Don Brown
November 10, 2010

Tuesday, November 09, 2010

The Conservatives Are Coming

Keep in mind that the Conservative Party in the United Kingdom just took power a few months ago in a split-by-a-third-party election. In addition (just because I like history), remember that Margaret Thatcher and Ronald Reagan were big buddies. She’s the politician that gave life to privatization.

”She became a very close ally, philosophically and politically, with President of the United States Ronald Reagan, elected in 1980.”

That would be the guy that fired the air traffic controllers.

”According to the BBC, Thatcher "managed to destroy the power of the trade unions for almost a generation."”

And here’s an interesting little side note:

”The Thatcher government encouraged the growth of the financial and service sectors to replace Britain's ailing manufacturing industry. Susan Strange called this new financial growth model, flourishing in Britain and America under Thatcher and Reagan, "casino capitalism" – as speculation and trading in financial claims became a more important part of the economy than industry.”

Ahhhh, the things I find while researching blog entries for you. But I’m getting off course. Here’s the stuff for my aviation-minded friends.

Exclusive: Government Hires Bankers For Air Traffic Control Sale

”I'm told that Philip Hammond, the transport secretary, has authorised the appointment of Bank of America Merrill Lynch to advise the Government on a process that could see National Air Traffic Services (NATS) floated on the stock market as soon as next year. Ministers will also consider the sale of part or all of its 49 per cent shareholding to a single buyer, although the reduction of its stake below 25 per cent would require new legislation.”

The 2012 elections really aren’t that far away.

Don Brown
November 9, 2010

The Stig

No not the Top Gear guy. I mean Joseph Stiglitz, one of the world’s top economists. On occasion, when some crackpot says Krugman is a little too shrill, I check the news to see what Stiglitz is saying. Call it a reality check.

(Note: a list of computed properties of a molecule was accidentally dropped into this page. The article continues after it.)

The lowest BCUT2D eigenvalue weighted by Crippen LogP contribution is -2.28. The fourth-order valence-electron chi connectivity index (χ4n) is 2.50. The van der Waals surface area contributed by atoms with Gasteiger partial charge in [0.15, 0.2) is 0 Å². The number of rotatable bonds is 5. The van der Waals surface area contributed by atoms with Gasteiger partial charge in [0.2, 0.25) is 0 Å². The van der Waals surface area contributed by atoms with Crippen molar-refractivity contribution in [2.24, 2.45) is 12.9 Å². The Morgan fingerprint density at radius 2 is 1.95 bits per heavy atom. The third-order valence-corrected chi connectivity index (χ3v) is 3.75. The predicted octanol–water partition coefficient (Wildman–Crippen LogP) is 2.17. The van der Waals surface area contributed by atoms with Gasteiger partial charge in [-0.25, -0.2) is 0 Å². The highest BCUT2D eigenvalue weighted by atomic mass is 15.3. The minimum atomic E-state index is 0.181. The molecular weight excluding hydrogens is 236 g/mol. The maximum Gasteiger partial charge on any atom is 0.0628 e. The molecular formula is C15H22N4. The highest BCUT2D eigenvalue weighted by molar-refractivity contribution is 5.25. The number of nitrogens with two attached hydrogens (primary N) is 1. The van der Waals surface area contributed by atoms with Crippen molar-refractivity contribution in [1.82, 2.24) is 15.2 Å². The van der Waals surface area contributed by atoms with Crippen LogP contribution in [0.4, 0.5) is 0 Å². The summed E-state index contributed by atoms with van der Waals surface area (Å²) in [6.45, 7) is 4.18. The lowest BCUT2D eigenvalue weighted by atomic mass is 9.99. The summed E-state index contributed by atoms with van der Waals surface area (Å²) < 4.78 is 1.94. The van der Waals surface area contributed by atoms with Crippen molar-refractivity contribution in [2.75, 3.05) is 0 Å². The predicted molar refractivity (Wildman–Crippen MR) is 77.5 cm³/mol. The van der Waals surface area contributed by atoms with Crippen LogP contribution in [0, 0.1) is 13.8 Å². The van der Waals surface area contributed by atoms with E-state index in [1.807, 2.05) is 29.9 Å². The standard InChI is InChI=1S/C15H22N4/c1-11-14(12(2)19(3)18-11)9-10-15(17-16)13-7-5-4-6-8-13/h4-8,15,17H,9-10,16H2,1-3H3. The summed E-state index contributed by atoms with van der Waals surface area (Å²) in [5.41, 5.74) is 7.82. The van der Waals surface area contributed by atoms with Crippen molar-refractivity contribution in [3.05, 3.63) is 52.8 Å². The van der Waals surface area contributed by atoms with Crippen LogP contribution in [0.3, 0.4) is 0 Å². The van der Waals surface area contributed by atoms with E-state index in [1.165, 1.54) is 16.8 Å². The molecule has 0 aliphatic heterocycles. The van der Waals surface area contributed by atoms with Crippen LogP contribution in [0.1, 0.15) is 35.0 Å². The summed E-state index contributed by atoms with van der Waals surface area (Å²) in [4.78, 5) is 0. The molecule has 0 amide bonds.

Stiglitz: We need more stimulus, not quantitative easing

”All the literature about how monetary policy operates in normal times is pretty irrelevant to this situation.”

”But all the evidence is that as government spending went up during the last two years, interest rates didn’t go up, and are not likely to go up now.”

”The point is the stimulus did work. They made a very big mistake in underestimating the severity of the downturn and asked for too small of a stimulus, and they didn’t do enough in the design. About 40 percent was tax cuts, and we all knew that wasn’t going to be very effective. But it worked; without it, unemployment would’ve peaked between 12 and 13 percent. With it, it peaked at 10 percent, and that was an achievement. A better, bigger stimulus would’ve gotten it still lower. The severity of the recession was too big to be dealt with by a stimulus of that size.”

I’d love to quote that entire last paragraph. But in fairness to The Washington Post, I’ll send you there to read it.

Wrap it all up -- quantitative easing isn’t the tool of choice, more stimulus is needed because the first stimulus wasn’t enough, the tax cuts were ineffective and the States would be (will be) in real trouble without the stimulus -- and...I’m back to reading Krugman.

Don Brown
November 9, 2010

Monday, November 08, 2010

No, They Won’t

The truth hurts. I’ve said before that Fareed Zakaria gets closer to the non-political truth than any other pundit/analyst I know of. Put your political blinders on. Take them off. It doesn’t matter to me, it still sounds like the truth. (And that’s hard for me to say when he credits Gingrich.)

(Watch the first segment with Fareed talking. We’ll get to the rest in a minute.)

Now that that is over, I’ll predict this. The Republicans won’t “close” the deficit. They’ll cut taxes (if the Democrats won’t stop them) and they’ll blame the failure to cut spending on the Democrats in general and Obama in particular. And the American Public -- mostly older, white people -- will be more than happy to believe them. Check out the graph in this article from Ezra Kline and you’ll see what I mean.

Fareed says that surely Americans will finally say to the Republicans, “Fool me three times, shame on me” for not getting our finances under control. No, they won’t. The sad truth is they want to be fooled.

If you keep watching the show, you’ll see Paul Krugman face off with some guy from the University of Chicago (a conservative stronghold for those that don’t know.) If you take the time to view it, watch the body language of both. They look troubled to me. Scared. You should be too.